Deep transverse perineal muscle

The paired deep transverse perineal muscles (TA: musculus transversus profundus perinei) lie in the perineum and are important for stabilizing the perineal body. Summary origin: ischial ramus insertion: the fibers of each muscle meet in the midline at the perineal body and decussate to intert...
Article

Delayed nephrogram

A delayed nephrogram, commonly described on plain film urography, but also visible on CT urography, is when there is absence or reduction of the normal renal parenchymal enhancement on nephrographic phase images. Terminology A delayed nephrogram is characteristically unilateral and is usually ...
Article

Detrusor muscle

The detrusor muscle (or detrusor urinae muscle)is the smooth muscle component of the urinary bladder and facilitates contraction of the bladder wall during micturition. Gross anatomy Forms the smooth muscle component of the bladder wall. The urothelial lining overlies it within the bladder cav...
Article

Developmental anomalies of the kidney and ureter

Developmental anomalies of the kidneys and ureters are numerous and not only potentially render image interpretation confusing but also, in many instances, make the kidneys more prone to pathology: number renal agenesis supernumerary kidney fusion horseshoe kidney: most common cross fused ...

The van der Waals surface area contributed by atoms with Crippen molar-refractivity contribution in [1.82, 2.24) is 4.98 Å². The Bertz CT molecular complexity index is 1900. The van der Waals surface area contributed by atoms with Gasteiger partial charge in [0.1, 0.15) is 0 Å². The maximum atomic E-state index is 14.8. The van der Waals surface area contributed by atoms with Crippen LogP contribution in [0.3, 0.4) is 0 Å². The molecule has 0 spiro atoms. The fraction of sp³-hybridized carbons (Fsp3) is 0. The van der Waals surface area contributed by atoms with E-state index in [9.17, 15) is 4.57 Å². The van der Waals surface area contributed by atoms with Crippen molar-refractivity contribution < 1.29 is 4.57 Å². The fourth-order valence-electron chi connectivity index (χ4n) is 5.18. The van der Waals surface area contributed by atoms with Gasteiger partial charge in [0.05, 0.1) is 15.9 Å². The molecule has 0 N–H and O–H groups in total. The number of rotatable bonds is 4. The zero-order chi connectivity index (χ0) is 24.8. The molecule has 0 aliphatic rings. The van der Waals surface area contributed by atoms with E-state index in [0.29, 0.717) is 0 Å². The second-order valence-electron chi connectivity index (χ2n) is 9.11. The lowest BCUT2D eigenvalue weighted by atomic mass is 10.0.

Article

Diabetes insipidus

Diabetes insipidus (DI) is the deficiency or resistance to the hormone vasopressin (antidiuretic hormone), which results in polyuria and polydipsia.  Epidemiology DI occurs in 3 per 100,000 people 2.  Pathology DI may be described as 1-3: central/neurogenic/hypothalamic: vasopressin deficie...
Article

Dialysis disequilibrium syndrome

The dialysis disequilibrium syndrome (DDS) is a situation characterized by development of neurological symptoms following the rapid removal of urea during hemodialysis. It develops primarily from an osmotic gradient that develops between the brain and the plasma as a result of rapid haemodialysi...